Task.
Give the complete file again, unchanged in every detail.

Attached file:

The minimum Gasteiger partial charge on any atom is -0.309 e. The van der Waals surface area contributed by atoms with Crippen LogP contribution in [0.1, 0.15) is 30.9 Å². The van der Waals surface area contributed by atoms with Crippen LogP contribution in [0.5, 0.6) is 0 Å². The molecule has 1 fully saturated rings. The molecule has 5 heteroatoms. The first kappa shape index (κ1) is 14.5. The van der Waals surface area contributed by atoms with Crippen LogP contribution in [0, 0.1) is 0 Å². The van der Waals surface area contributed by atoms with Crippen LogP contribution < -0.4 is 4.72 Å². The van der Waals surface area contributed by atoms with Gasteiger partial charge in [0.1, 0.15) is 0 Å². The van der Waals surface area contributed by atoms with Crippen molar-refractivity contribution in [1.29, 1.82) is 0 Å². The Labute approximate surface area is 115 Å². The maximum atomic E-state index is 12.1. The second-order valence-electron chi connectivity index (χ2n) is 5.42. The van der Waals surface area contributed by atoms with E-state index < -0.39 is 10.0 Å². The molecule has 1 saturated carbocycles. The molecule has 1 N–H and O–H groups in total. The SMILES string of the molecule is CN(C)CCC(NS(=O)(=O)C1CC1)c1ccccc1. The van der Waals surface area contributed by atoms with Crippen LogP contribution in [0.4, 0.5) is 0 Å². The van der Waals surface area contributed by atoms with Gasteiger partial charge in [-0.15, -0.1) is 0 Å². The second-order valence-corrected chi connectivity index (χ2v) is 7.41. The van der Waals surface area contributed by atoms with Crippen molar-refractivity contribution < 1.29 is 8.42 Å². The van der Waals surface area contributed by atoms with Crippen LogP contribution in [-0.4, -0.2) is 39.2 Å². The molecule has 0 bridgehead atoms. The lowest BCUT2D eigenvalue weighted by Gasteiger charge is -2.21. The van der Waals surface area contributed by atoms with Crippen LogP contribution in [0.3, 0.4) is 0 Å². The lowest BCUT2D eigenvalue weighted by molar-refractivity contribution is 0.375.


The minimum Gasteiger partial charge on any atom is -0.309 e. The van der Waals surface area contributed by atoms with Crippen LogP contribution in [0.1, 0.15) is 30.9 Å². The van der Waals surface area contributed by atoms with Crippen LogP contribution in [0.5, 0.6) is 0 Å². The molecule has 1 fully saturated rings. The molecule has 5 heteroatoms. The first kappa shape index (κ1) is 14.5. The van der Waals surface area contributed by atoms with Crippen LogP contribution in [0, 0.1) is 0 Å². The van der Waals surface area contributed by atoms with Crippen LogP contribution < -0.4 is 4.72 Å². The van der Waals surface area contributed by atoms with Gasteiger partial charge in [0.1, 0.15) is 0 Å². The van der Waals surface area contributed by atoms with Crippen molar-refractivity contribution in [1.29, 1.82) is 0 Å². The Labute approximate surface area is 115 Å². The maximum atomic E-state index is 12.1. The second-order valence-electron chi connectivity index (χ2n) is 5.42. The van der Waals surface area contributed by atoms with E-state index < -0.39 is 10.0 Å². The molecule has 1 saturated carbocycles. The molecule has 1 N–H and O–H groups in total. The SMILES string of the molecule is CN(C)CCC(NS(=O)(=O)C1CC1)c1ccccc1. The van der Waals surface area contributed by atoms with Crippen LogP contribution in [0.4, 0.5) is 0 Å². The van der Waals surface area contributed by atoms with Gasteiger partial charge in [-0.15, -0.1) is 0 Å². The second-order valence-corrected chi connectivity index (χ2v) is 7.41. The van der Waals surface area contributed by atoms with Crippen molar-refractivity contribution < 1.29 is 8.42 Å². The van der Waals surface area contributed by atoms with Crippen LogP contribution in [-0.4, -0.2) is 39.2 Å². The molecule has 0 bridgehead atoms. The lowest BCUT2D eigenvalue weighted by Gasteiger charge is -2.21. The van der Waals surface area contributed by atoms with Crippen LogP contribution in [0.3, 0.4) is 0 Å². The lowest BCUT2D eigenvalue weighted by molar-refractivity contribution is 0.375.